County considering ballot question to raise taxes for new public safety facility, mental health programs |

County considering ballot question to raise taxes for new public safety facility, mental health programs

With $55M in facility needs, commissioners focus on sheriff’s office, jail

Due to limited resources, the Grand County Board of County Commissioners has decided to focus on a new public safety office for now before turning to facility needs for public health, human services and EMS.
Bryce Martin /

With almost $55 million in facility needs, the Grand County Board of Commissioners is having to make difficult decisions on what to prioritize and how to fund any upgrades.

The county had previously identified the need for new or upgraded public safety, public health, human services and EMS facilities in the 2018 Grand Results strategic plan and began planning how to address those concerns.

However, after months of conversations, the County Commissioners have decided it’s likely too cost-prohibitive to invest in the needed infrastructure all at once and are now prioritizing the public safety facility, which houses the Grand County Sheriff’s Office and the county jail.

“The public safety, i.e. the jail and the sheriff’s office, is number one just because that particular facility is the most run down and damaged from use,” said County Commissioner Rich Cimino.

An earlier facility needs assessment by Denver-based Reilly Johnson Architecture estimated the new public safety building would need over 50,000 square feet and would cost roughly $33 million, but the commissioners will likely be returning to the drawing board for a new building design to hopefully lower the cost.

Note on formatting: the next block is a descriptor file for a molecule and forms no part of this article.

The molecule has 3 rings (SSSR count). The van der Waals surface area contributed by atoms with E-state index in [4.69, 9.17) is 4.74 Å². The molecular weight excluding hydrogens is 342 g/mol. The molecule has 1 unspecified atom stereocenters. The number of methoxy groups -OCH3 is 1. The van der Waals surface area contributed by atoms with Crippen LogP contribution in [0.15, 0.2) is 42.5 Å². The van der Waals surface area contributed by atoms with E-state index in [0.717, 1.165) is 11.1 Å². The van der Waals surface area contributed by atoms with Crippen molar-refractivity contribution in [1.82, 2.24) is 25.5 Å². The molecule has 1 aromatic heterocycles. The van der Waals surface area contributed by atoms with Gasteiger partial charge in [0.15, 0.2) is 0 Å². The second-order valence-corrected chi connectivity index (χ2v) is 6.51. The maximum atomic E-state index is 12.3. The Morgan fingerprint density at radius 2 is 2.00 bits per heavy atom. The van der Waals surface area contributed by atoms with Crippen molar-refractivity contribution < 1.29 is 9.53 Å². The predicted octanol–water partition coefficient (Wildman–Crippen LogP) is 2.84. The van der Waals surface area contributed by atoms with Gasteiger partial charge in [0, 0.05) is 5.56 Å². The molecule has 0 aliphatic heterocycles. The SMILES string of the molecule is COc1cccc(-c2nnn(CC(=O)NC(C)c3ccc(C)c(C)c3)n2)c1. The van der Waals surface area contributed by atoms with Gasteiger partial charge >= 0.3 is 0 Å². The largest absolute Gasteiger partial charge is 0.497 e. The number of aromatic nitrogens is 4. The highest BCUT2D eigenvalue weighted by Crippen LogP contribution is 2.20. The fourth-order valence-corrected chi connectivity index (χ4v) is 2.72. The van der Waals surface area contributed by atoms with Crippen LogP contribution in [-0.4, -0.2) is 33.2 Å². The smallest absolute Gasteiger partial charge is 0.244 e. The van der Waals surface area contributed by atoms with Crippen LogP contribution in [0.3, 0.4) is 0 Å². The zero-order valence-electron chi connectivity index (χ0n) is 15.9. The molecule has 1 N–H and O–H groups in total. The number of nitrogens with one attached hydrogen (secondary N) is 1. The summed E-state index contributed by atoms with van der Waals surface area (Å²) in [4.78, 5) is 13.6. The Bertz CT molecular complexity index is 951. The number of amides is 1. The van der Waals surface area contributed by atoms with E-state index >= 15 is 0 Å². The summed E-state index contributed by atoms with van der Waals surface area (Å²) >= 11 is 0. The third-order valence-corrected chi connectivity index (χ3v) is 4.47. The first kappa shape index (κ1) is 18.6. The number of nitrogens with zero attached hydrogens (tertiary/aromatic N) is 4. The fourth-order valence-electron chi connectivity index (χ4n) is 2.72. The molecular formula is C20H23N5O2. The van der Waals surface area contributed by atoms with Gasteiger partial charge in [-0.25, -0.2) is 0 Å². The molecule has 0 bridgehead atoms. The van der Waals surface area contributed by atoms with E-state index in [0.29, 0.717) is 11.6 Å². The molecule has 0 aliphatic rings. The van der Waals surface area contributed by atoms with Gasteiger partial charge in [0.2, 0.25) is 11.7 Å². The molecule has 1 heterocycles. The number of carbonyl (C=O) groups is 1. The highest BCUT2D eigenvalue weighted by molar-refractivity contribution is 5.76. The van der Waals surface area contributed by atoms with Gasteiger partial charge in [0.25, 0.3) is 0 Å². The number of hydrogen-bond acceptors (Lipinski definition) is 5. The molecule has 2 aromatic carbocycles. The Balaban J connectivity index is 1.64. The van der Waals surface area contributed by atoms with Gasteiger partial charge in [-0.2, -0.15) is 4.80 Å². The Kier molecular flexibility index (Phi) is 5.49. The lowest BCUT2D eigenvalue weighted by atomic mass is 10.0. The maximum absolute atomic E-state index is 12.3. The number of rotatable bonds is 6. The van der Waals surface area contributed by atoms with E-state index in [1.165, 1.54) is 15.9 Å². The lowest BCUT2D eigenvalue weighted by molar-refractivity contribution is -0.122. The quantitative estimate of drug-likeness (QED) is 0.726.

“We definitely are going to shrink that design because we feel that we need to design something that is effective, but not overbuilt,” Cimino said.

Even with a smaller building, Cimino said voters can probably still expect to be asked for a temporary tax increase to help cover the costs.

Former county manager Lee Staab had estimated that a .5% sales tax increase or a property tax increase of 3.85 mills would cover costs for the public safety and health and human services office.

Until the commissioners get an updated design and cost plan for the public safety facility, it’s unclear how much they might ask the voters for, but Cimino emphasized that whatever question ends up on the ballot the county isn’t asking for the project to be entirely taxpayer funded.

“We discussed that we want to share in the costs,” Cimino said. “We would use existing budget for part, but we would likely need to ask for a short-term, additional new taxes, that we would intend to sunset once the jail is paid off.”

Cimino also added that because the public safety departments are currently so entwined with the county’s mental health system, the ballot question could also include funds for new mental health programs.

“The safety net for mental health is often our sheriff or the town municipal departments and our jail, (…) so we think it makes sense to see if the public will support a public safety facility to also support some new mental health programs in Grand County,” Cimino said.

A few of the financing options the county is considering include state and federal money, existing property taxes and funds from the 1% county sales tax, which is designated for infrastructure needs.

Moving forward, the county will be consulting with financial planning experts and a political consultants to lay out the plan for constructing the building and asking voters to raise taxes.

As for the public health, human services and EMS facility needs, Cimino said commissioners are still looking into what upgrades can be done and if any of the departments can be moved to property the county already owns.

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